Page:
A Means of Grace
In Reformed theology, the sacraments confer grace only when faith is already present. God does not surrender his sovereignty to the physical elements so that they have an “intrinsic power” of their own. God alone remains the “distributor of grace.” When believers partake of the sacraments, God reinforces and nourishes our faith. They don’t create faith, but they feed it.
In the sacraments, Christ is “truly and seriously offered to all participants,” just as He is when the gospel is preached to all who hear, but for them to be efficacious, “a working of the Holy Spirit is needed…to enjoy the true power of the sacrament.”
This is just as it is with the hearing of the gospel—the Spirit must give us ears to hear. In the same way an unbeliever reads the Bible but does not benefit, so in the sacraments the unbeliever only receives the sign but not the thing signified.
Reformed theology does not deny that grace is conferred in the sacraments, but it’s a “hidden invisible action of Christ, who inwardly confers grace in the hearts of believers through the Holy Spirit.” It is the Spirit who gives life (John 6:63).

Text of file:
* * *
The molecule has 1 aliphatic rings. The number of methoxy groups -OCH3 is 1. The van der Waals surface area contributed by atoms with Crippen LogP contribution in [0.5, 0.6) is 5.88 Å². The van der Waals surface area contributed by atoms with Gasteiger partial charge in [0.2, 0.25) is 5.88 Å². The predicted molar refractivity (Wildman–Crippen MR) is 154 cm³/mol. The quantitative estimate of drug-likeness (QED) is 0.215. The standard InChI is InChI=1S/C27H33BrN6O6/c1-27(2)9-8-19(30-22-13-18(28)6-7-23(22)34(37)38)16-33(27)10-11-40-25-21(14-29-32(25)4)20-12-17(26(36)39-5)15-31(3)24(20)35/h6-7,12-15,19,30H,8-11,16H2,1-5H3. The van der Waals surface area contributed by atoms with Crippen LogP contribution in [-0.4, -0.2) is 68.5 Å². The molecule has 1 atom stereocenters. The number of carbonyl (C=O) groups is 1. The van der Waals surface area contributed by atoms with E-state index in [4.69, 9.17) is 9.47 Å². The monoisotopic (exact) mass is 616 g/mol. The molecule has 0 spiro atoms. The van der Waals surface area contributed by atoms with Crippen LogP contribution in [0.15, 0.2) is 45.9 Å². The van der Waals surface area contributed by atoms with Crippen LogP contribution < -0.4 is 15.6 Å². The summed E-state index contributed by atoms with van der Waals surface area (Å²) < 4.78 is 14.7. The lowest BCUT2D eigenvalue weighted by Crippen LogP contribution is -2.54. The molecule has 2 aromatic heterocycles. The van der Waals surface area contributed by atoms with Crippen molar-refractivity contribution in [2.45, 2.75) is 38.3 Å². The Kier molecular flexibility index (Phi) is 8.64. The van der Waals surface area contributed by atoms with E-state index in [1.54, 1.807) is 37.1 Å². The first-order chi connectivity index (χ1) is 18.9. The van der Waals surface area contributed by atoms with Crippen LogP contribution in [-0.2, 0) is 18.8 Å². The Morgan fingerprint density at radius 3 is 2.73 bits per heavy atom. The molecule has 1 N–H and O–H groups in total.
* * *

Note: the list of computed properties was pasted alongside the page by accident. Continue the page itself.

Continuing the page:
To Bavinck, what makes the Reformed view of the sacraments distinct is “it unites the action of God with the confession of believers taking place in them.” This highlights the covenantal nature of salvation, “In the sacrament God first comes to believers to signify and seal his benefits. He assures them with visible pledges that he is their God and the God of their children. He attaches seals to his Word to strengthen their faith in that Word.”
The sacraments are for our benefit—not God’s. They are a means of grace because they are not only the tangible elements of water, bread, and wine but a ceremonial action having significant “sealing power.”
Questions and Answers
When is Christ connected to the elements of water, bread, and wine? In Reformed theology, there’s no incantation that changes the elements. It’s the preached word spoken to the church that sets the elements apart from common usage. The Spirit is the distributor of grace, not the pastor.
In contrast with Lutheranism, how are the sacraments a means of grace? In reply, the Reformed say, “God imparts grace in a spiritual manner because in that way alone grace is, and can be, truly communicated.”